THE Octagon private sector consortium has been branded the ‘unacceptable face of capitalism’ by a House of Commons committee.
MPs on the public accounts committee say Octagon used a refinancing deal of the Norfolk and Norwich PFI (Private Finance Initiative) hospital project to boost the investors’ return by a gigantic £153 million, and to increase the liability of the hospital trust to £257 million if it needed to terminate the contract early.
The Norfolk and Norwich was one of the first hospitals to sign PFI contracts, only to see Octagon refinance the project, increasing its borrowing from £200 million to £306 million.
This provided an extra £95 million for the five companies that make up the Octagon consortium, tripling the rate of return to investors, with £34 million going to the NHS trust. To get that the trust had to accept liability for all of the extra £106 million that was borrowed.
The new borrowing was at a lower rate of interest and over a longer period, leaving the hospital committed to lease payments for 39 years instead of the original 34, while Octagon increased its rate of return from 19 per cent to 60 per cent.
This is not some exceptional example of the ‘unacceptable face of capitalism’. There have been 47 refinancings of hospital, school and other PFI projects up to the end of the last financial year.
These have seen rates of return, double, treble and even quadruple. Far from being the unacceptable face of capitalism, this is just finance capital at work, the real face of capitalism, exploiting health care as a commodity to be bought and sold, and gearing up for a completely privatised NHS.
That this is completely unacceptable and has to be dealt with is obvious.
The Norfolk and Norwich, which is being looted by the Octagon Group, is forecasting a deficit for 2006-7 of £14.8 million! No wonder!
It is paying millions annually to the Octagon company and is in hock to it for the next 39 years. In this situation of financial crisis it has also accepted its liability for Octagon being able to repay its debts.
The way out of the PFI crisis for the government and the management of the Norfolk and Norwich is to attack the workforce and to attack patient care.
The trust has announced they it may have to ‘lose’ 450 jobs this year.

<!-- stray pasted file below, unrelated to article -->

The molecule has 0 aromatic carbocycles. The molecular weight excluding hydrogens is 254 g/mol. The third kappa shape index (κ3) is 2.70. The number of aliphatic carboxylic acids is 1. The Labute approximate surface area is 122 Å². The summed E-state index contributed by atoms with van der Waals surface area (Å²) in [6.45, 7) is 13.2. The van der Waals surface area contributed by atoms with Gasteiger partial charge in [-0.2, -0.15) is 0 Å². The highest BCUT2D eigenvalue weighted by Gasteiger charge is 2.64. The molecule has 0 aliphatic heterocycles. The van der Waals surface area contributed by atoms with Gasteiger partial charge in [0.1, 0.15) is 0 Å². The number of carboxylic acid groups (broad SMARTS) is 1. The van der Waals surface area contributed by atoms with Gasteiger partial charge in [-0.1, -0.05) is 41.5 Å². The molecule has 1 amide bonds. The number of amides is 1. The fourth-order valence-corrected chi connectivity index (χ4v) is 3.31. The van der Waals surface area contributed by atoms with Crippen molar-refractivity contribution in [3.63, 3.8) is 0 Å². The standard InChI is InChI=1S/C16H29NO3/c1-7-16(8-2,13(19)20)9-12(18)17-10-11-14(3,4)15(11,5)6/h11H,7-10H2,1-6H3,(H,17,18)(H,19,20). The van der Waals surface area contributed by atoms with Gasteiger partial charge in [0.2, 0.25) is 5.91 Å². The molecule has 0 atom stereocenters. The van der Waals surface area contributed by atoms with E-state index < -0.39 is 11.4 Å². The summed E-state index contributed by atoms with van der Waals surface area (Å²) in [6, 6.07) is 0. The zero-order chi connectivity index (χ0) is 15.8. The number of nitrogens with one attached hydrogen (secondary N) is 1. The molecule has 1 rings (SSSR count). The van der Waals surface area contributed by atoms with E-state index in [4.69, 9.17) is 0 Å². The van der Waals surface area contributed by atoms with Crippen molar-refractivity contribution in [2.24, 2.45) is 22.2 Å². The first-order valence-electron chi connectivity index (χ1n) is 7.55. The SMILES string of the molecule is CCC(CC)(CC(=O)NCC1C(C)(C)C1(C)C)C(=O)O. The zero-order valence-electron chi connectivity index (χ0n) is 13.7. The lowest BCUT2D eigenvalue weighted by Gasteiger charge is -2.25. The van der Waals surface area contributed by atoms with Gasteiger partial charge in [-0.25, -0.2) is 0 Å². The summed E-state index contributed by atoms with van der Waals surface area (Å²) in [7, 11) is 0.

The management is saying: ‘There is only one way that this jobs massacre can be lessened. The Trust is taking a range of measures to deal with this hugely challenging deficit; careful cost control, service redesign, and reducing an overall pay bill that accounts for 60 per cent of our budget. Naturally, there are very serious concerns about jobs. We believe that if we took no other action to reduce pay and other costs we would need to lose approximately 450 posts during this year.
‘To reduce this number we need to significantly reduce the pay bill; there are a number of ways of doing this including better management of sickness and greater flexibility around rosters, shift patterns and out of hours working for all staff groups. Inevitably there will also be job losses; we expect that a significant number of these will be lost through normal staff turnover but sadly some redundancies may be inevitable. We will endeavour to minimise these through other measures to reduce pay costs such as those set out above.’
It is to be pay cuts, ultra flexibility, and out of hours ‘unpaid overtime’, plus sending patients home early, plus compulsory redundancies.
But there is another way. This is to boot the PFI robbers out of the NHS, along with the rest of the private sector.
The way to deal with their claims for financial liability is to nationalise them under workers control without compensation.
The way to do this is for all health workers to demand that their unions stop all the job and bed cuts and the ward and hospital closures with industrial action to bring down the Blair government, the sponsor and protector of the PFI and private sector bandits.
To save the NHS we must go forward to a workers government. There must be a new leadership to carry this struggle forward. This leadership is the WRP.